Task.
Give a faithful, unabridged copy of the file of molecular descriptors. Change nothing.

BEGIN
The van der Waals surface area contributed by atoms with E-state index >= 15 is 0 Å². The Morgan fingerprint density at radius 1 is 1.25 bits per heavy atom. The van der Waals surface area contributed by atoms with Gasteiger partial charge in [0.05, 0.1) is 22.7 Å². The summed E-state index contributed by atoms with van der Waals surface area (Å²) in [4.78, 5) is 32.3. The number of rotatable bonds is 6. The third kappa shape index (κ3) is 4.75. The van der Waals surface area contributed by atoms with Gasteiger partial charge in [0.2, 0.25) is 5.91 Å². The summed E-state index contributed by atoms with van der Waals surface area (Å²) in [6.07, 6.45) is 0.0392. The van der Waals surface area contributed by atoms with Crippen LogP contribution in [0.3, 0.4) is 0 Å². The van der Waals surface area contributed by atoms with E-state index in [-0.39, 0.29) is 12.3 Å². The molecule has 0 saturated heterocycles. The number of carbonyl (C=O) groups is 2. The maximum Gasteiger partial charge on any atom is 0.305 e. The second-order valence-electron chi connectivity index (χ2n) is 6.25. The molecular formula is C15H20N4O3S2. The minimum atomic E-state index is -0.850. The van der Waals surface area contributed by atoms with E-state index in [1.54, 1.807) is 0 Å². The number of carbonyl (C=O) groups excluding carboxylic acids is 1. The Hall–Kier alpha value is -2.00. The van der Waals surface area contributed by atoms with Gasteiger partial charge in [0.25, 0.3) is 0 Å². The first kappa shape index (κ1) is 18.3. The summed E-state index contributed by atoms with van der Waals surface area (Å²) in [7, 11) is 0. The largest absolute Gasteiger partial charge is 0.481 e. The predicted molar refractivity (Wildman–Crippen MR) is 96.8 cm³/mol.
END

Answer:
The van der Waals surface area contributed by atoms with E-state index >= 15 is 0 Å². The Morgan fingerprint density at radius 1 is 1.25 bits per heavy atom. The van der Waals surface area contributed by atoms with Gasteiger partial charge in [0.05, 0.1) is 22.7 Å². The summed E-state index contributed by atoms with van der Waals surface area (Å²) in [4.78, 5) is 32.3. The number of rotatable bonds is 6. The third kappa shape index (κ3) is 4.75. The van der Waals surface area contributed by atoms with Gasteiger partial charge in [0.2, 0.25) is 5.91 Å². The summed E-state index contributed by atoms with van der Waals surface area (Å²) in [6.07, 6.45) is 0.0392. The van der Waals surface area contributed by atoms with Crippen LogP contribution in [0.3, 0.4) is 0 Å². The van der Waals surface area contributed by atoms with E-state index in [-0.39, 0.29) is 12.3 Å². The molecule has 0 saturated heterocycles. The number of carbonyl (C=O) groups is 2. The maximum Gasteiger partial charge on any atom is 0.305 e. The second-order valence-electron chi connectivity index (χ2n) is 6.25. The molecular formula is C15H20N4O3S2. The minimum atomic E-state index is -0.850. The van der Waals surface area contributed by atoms with E-state index in [1.54, 1.807) is 0 Å². The number of carbonyl (C=O) groups excluding carboxylic acids is 1. The Hall–Kier alpha value is -2.00. The van der Waals surface area contributed by atoms with Gasteiger partial charge in [0.25, 0.3) is 0 Å². The first kappa shape index (κ1) is 18.3. The summed E-state index contributed by atoms with van der Waals surface area (Å²) in [7, 11) is 0. The largest absolute Gasteiger partial charge is 0.481 e. The predicted molar refractivity (Wildman–Crippen MR) is 96.8 cm³/mol.